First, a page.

Build vs buy – 3 things CTOs should know

Your customers need new features or services. Do you build them in-house, or buy something ready-made from a software vendor? It’s a choice that Patrick Tierney, Software Development Manager at Trade Ledger, has faced many times. He shares his knowledge here.

The question of build vs buy is older than software itself, and has always been an emotive one for engineering teams. Getting it right is of critical importance to commercial success. Getting it wrong gives you a millstone around your neck, and for smaller companies it can become an existential threat.

There has often been a bias among software developers towards building. After all, it’s what they do, and they should always deal in the art of the possible. In addition, teams have been burned in the past by technology vendors that proved more trouble than they were worth from both a cost and a delivery point of view.

Build vs buy – what to do, and when

However, times have changed and continue to change rapidly. In an ecosystem transformed by cloud technology and SaaS providers, it is a critical skill for engineering teams to know what services are available to fit their needs and how to evaluate them: the ability to choose what software to buy, and when, is as important as their ability to build.

Over the course of my career in technology I’ve advocated multiple times for both buy and build. Three questions that have always helped me make good decisions are as follows:

  1. Is our use case unique? – The saying “there is nothing new under the sun” is almost always true, and we need reasonable proof for whether our use case is unique and absolutely necessary. If it isn’t, then sharing the cost by buying or partnering is likely the right call. But if the use case is unique, we are in essence adding value by inventing – see the next question.
  2. Can we add value? – We must be inventing, improving or reducing the cost of a service. The bar is high, but if we are sure that we really can invent, improve or reduce, we go ahead and build.
  3. Is this core to our mission? What do we want our company to be? – Check whether this is a good use of our energy and that it will advance our core mission rather than distract from it.

Have you stumbled upon a commercial opportunity?

If you find yourself looking at something that is not core to your mission, but you still believe you can add value, you may have stumbled upon a commercial opportunity to explore – but beware of opportunity cost and ensure you use partners strategically.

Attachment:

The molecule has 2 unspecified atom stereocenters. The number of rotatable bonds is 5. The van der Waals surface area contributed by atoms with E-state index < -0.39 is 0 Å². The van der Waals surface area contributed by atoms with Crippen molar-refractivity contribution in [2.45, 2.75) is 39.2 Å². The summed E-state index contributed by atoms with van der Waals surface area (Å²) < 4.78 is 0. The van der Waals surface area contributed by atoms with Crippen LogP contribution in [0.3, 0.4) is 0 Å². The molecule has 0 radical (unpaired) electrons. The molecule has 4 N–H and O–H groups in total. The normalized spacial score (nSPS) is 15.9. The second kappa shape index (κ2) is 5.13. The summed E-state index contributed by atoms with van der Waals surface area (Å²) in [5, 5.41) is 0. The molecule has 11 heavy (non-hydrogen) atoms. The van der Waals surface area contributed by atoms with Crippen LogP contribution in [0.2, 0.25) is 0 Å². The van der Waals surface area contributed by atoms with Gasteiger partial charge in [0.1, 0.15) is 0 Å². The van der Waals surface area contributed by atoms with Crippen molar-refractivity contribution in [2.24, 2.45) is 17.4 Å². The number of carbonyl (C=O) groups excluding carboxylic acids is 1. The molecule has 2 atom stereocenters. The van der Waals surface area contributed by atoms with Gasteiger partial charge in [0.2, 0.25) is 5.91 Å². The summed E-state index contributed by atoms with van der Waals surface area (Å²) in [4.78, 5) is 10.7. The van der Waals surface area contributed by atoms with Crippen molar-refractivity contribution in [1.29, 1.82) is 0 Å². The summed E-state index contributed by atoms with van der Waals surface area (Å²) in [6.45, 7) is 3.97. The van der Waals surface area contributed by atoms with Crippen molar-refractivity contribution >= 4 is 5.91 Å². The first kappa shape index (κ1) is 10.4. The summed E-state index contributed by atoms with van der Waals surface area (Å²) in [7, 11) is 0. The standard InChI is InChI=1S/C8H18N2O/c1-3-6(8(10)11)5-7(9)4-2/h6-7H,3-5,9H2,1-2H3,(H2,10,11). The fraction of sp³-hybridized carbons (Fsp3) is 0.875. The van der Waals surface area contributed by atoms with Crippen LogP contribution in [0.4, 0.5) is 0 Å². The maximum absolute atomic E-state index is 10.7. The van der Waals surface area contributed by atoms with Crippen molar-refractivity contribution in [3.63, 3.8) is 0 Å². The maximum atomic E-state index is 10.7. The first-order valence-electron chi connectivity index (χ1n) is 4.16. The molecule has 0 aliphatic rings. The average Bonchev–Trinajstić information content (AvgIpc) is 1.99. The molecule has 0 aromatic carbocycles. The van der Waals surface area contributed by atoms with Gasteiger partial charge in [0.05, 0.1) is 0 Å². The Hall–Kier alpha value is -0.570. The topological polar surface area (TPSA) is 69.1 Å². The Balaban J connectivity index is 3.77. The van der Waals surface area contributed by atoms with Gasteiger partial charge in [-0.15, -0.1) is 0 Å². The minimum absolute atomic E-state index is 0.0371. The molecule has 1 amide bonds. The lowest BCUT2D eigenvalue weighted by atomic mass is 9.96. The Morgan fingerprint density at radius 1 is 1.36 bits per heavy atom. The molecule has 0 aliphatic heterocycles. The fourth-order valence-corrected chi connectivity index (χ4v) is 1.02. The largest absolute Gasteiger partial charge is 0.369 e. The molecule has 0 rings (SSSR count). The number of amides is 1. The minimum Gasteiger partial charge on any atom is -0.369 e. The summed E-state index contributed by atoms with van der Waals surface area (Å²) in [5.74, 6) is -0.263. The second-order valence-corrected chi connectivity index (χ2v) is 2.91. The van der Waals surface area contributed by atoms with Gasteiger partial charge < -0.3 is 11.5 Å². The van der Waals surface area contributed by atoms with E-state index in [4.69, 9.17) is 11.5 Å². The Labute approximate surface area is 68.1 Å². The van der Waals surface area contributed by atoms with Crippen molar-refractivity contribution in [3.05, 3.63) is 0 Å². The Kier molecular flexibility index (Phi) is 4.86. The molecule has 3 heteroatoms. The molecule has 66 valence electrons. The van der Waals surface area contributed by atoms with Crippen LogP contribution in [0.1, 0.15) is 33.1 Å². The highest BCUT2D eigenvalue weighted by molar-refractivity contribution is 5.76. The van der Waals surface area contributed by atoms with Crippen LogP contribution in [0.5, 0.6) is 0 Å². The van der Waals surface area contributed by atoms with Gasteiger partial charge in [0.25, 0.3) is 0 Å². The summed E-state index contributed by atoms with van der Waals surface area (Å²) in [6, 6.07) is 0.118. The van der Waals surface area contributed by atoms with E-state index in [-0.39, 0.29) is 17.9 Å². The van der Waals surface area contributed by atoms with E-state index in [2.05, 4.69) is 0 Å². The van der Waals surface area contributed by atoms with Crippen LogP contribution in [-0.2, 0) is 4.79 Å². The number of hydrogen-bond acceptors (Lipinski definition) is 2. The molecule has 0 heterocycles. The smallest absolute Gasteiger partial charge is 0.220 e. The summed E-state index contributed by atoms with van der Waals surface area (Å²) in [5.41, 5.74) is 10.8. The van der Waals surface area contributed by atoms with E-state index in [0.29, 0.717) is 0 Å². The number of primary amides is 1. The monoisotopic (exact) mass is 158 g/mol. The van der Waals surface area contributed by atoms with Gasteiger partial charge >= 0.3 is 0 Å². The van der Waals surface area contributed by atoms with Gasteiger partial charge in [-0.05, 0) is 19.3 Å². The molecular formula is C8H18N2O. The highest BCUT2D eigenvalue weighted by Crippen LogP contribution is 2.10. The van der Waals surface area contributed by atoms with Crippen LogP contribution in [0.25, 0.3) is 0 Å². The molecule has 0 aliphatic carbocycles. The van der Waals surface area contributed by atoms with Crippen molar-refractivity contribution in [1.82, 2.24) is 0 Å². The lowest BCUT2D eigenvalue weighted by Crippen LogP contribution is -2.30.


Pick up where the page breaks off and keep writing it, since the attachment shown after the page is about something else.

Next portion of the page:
In addition there are two important criteria where I feel the game has changed in the recent past.

  • Cost of ownership: In almost all cases, when you build software you own it, you may keep it in house, you may open source it – but to some extent whatever you build will always be with you. It’s very difficult to predict the cost of ownership. It’s frequently underestimated, and continues to rise due to factors such as security threats, dependency management, regulatory change and so on. The good news is that, just as cloud providers have done for infrastructure, SaaS providers have transformed the cost of ownership considerations for software. There are no more hidden or unpredictable costs. They figure out patches and upgrades, and they’re almost always included in the cost and applied automatically. You can now get a fully baked in cost of ownership and get on with your core business.
  • Integration costs: It takes time and effort to integrate vendor software and it’s often very difficult to estimate the impact of these. The risk of disappointment and lost opportunity when your chosen new vendor takes twice as long as expected to integrate is considerable. Once again in this area the industry has matured and righted itself in impressive ways in the last few years. With open API standards and industry-standard messaging protocols, SaaS providers have now fully recognised that ease of integration is paramount.

In conclusion, recent changes in the marketplace mean now is a better time than ever to be a buyer of software. If buyers get it right they can integrate faster, manage their costs more effectively and focus more intensely on adding value to their core mission.

We’ve talked through the options with many banks and business lenders, and would be happy to share our knowledge of the pros and cons. Just get in touch.

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